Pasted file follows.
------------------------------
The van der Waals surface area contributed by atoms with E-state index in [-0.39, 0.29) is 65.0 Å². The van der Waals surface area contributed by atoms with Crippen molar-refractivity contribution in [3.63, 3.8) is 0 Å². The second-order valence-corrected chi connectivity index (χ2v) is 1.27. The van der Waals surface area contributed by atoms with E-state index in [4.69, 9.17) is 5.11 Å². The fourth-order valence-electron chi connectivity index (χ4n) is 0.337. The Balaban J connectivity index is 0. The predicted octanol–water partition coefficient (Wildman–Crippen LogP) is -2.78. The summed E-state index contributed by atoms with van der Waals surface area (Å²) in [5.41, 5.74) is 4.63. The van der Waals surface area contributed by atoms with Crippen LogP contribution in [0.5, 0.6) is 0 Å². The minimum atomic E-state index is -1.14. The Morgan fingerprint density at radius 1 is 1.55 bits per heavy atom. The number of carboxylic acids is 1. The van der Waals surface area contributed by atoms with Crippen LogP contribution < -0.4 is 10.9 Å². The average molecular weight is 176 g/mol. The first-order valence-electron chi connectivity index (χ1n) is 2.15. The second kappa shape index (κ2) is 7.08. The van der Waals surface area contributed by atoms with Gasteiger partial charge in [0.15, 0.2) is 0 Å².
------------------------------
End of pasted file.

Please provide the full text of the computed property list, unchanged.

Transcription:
The van der Waals surface area contributed by atoms with E-state index in [-0.39, 0.29) is 65.0 Å². The van der Waals surface area contributed by atoms with Crippen molar-refractivity contribution in [3.63, 3.8) is 0 Å². The second-order valence-corrected chi connectivity index (χ2v) is 1.27. The van der Waals surface area contributed by atoms with E-state index in [4.69, 9.17) is 5.11 Å². The fourth-order valence-electron chi connectivity index (χ4n) is 0.337. The Balaban J connectivity index is 0. The predicted octanol–water partition coefficient (Wildman–Crippen LogP) is -2.78. The summed E-state index contributed by atoms with van der Waals surface area (Å²) in [5.41, 5.74) is 4.63. The van der Waals surface area contributed by atoms with Crippen LogP contribution in [0.5, 0.6) is 0 Å². The minimum atomic E-state index is -1.14. The Morgan fingerprint density at radius 1 is 1.55 bits per heavy atom. The number of carboxylic acids is 1. The van der Waals surface area contributed by atoms with Crippen LogP contribution < -0.4 is 10.9 Å². The average molecular weight is 176 g/mol. The first-order valence-electron chi connectivity index (χ1n) is 2.15. The second kappa shape index (κ2) is 7.08. The van der Waals surface area contributed by atoms with Gasteiger partial charge in [0.15, 0.2) is 0 Å².